Ultraviolet Blood Irradiation

Ultraviolet Blood Irradiation (UBI) is a procedure that exposes the blood to light to heighten the body’s immune response and to kill infections. With exposure to UV light, bacteria and viruses in your bloodstream absorb five times as much photonic energy as do your red and white blood cells.

This means the fragments of the killed infecting agents create a safe, autogenous vaccination-like response. This further activates and directs your immune system to the specific infections your body is attempting to overcome. The net result is the induction of a secondary kill of these infecting agents throughout the entire body. Treating only 35 cc of blood with UBI induces a beneficial systemic response.

Other reported benefits include:

  • Improved circulation
  • Oxygenation of tissues
  • Balancing effect (homeostasis)
  • Reduction of tissue pain
  • Increased immune and pain tolerance of the body toward radiation or chemotherapy
  • Cardiovascular protection through increased metabolism of cholesterol, uric acid, and glucose
  • Anti-inflammatory effects
  • Powerful anti-infection properties
  • Stimulation for production of red blood cells
  • Improvement in the flow and properties of the blood

The amount of treatment needed is determined by variables such as the state of health of the patient’s immune system, length of time the patient has been ill, and the severity of the disease being treated. UBI can be used clinically as both a SPECIFIC (i.e. psoriasis, lymph cancer) and NON-SPECIFIC (chronic infections, chronic fatigue, auto-immune diseases, etc.) immune modulating therapy, as noted in published studies listed on the website: www.drsubi.com. For more information please schedule an appointment with one of our Riordan Clinic doctors.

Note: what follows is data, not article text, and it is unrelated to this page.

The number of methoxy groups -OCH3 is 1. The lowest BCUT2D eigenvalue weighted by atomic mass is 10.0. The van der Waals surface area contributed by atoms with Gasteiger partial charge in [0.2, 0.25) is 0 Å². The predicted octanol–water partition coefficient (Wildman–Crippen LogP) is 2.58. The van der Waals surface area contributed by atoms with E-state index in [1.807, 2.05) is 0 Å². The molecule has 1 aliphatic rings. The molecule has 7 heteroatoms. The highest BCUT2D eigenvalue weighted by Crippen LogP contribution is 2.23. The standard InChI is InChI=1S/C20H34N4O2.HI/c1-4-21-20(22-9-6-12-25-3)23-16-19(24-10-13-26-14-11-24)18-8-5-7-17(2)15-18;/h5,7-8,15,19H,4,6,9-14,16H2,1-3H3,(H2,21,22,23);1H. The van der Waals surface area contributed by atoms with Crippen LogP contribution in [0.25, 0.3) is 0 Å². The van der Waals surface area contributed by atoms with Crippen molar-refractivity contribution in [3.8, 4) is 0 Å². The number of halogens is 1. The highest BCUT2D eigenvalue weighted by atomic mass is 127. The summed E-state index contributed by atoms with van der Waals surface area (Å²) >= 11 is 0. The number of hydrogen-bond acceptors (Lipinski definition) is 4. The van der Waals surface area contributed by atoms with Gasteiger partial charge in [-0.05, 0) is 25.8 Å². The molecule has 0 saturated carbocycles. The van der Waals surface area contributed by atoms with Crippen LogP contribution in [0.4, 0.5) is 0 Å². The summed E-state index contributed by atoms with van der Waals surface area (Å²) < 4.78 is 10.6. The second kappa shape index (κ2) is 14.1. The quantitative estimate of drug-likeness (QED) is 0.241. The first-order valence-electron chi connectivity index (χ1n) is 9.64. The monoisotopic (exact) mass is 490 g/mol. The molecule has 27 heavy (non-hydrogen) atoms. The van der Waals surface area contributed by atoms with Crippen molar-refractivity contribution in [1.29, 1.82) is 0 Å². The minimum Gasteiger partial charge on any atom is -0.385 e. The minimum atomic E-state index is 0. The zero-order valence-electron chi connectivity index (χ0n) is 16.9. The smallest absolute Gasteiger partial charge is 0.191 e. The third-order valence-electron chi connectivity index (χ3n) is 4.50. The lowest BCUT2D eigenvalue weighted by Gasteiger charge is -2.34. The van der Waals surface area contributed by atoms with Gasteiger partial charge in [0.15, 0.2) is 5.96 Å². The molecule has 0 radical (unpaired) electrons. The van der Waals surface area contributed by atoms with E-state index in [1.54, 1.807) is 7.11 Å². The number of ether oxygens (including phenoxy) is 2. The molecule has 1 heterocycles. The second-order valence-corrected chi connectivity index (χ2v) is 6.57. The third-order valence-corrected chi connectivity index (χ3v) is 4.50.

While past research has demonstrated many positive benefits, the Food and Drug Administration has yet to approve these diagnoses and more research is still needed before UBI will be accepted within the usual standards of care. The Riordan Clinic cannot be held accountable for unanticipated or unexplained adverse outcomes.

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